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Comment: Re:Wow so negative here (Score 1) 207

by hackertourist (#48937987) Attached to: Latest Windows 10 Preview Build Brings Slew of Enhancements

If you don't know their name then are you just reading them all and hoping on jogs your memory?

Yes. Categories help, and once I see the name, recognition is usually instant.

How exactly do you go about this on other platforms currently?

In OS X, the Applications folder is one click away. Not ideal, I'd rather have a menu with all of my applications (and I used to have that in OS 9).

You're forgetting that there's not just one Start Menu folder in Windows, there are two: one user-specific and one for all users. So two locations to scan. Are you seriously suggesting this is a good replacement for the Start menu?

Comment: Re:Wow so negative here (Score 1) 207

by hackertourist (#48930609) Attached to: Latest Windows 10 Preview Build Brings Slew of Enhancements

Having a mouse and clicking around a GUI browsing for files was the most gimmicky, mouth-breather way of launching programs that added nothing for users. If you want something then just type it, it's faster than hunting ...

Sure, it's faster for the programs you use often enough that you remember their name. That's maybe 20 out of the 200 programs I've installed. Many of those I need twice a year, and searching them by name doesn't work because I can't remember what they're called. I do know I filed them somewhere in Programs->XML tools (or one of a few categories I've set up and that make sense for me). Accessible via one click and a bit of moving the mouse around (in XP or with Classic Start Menu installed), or more clicking and scrolling (in Windows 7). Windows 7 was a regression in this regard, and Windows 8 threw my method under the bus.

Different strokes for different folks. I like the Search option, but for the love of God don't make it the only option.

Comment: Re:Wow so negative here (Score 1) 207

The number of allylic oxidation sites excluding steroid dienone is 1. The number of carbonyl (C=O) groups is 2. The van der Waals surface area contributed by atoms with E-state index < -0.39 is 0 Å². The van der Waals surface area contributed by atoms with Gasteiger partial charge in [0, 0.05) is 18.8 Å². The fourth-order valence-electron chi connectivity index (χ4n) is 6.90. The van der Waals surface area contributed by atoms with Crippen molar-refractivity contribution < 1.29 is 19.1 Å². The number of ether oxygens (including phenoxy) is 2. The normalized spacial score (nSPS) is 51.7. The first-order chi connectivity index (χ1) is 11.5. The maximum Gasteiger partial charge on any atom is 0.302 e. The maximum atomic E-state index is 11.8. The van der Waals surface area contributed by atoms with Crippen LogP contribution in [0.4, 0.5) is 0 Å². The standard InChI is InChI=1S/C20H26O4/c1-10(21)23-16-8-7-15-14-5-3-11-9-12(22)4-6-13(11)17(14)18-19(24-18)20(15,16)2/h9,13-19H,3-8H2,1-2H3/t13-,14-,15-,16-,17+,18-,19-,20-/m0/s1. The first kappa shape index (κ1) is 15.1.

by hackertourist (#48923899) Attached to: Latest Windows 10 Preview Build Brings Slew of Enhancements

I, for one, like new things if, and only if, they are an improvement over the old things. That's why I use a computer in the first place: to improve my life and make things easier. Anything that gets in the way of that gets the vitriol poured on.

For something as fundamental as the UI, I have a substantial investment in the old way of doing things. Throwing that away means I have to start learning again, and it'll take a while to get up to the same speed I had with the old UI. This is all wasted time, so the new UI has to be a lot better than the old one to make a switch worthwhile.
Many of the UI changes in Windows have not been improvements at all. Instead MS seemingly randomly moved things around (Control Panel), or they removed functionality (Start screen). So yes, we consider this change for change's sake. I, for one, would welcome some actual improvements instead.

There's also the alienation factor. A new UI feels as if people have broken into my home and rearranged things.

Comment: Drawbacks of external HD backup (Score 1) 250

by hackertourist (#48917805) Attached to: Ask Slashdot: Best Medium For Personal Archive?

If you backup to an external HD and then stick it in a safe, chances are you won't back up very often: your backup routine contains manuals steps you have to remember/set reminders for.
Also, this HD is used only occasionally, and in my experience that's not a recipe for high reliability: I tried using HDs this way (accessing them only once every few months), and of my limited sample, pretty much every one broke down in a few years. Exacerbating factors: flaky USB enclosures (the tiniest nudge of the connector and it'd interrupt the connection, potentially corrupting the drive) and stiction.
I'd want to carefully monitor the backup drive, reading back what it wrote to make sure the backup matches the source. I'd also want to read the entire drive at regular intervals to pick up signs of trouble at an early stage.
I've got an excellent program (Watchdrives) from a fellow Slashdotter that does this for my main drive: reading the drive using dd in a low-priority process, so that the entire drive gets read once every ~2 months.


Proposed Space Telescope Uses Huge Opaque Disk To Surpass Hubble 124

Posted by timothy
from the world-of-unlimited-resources dept.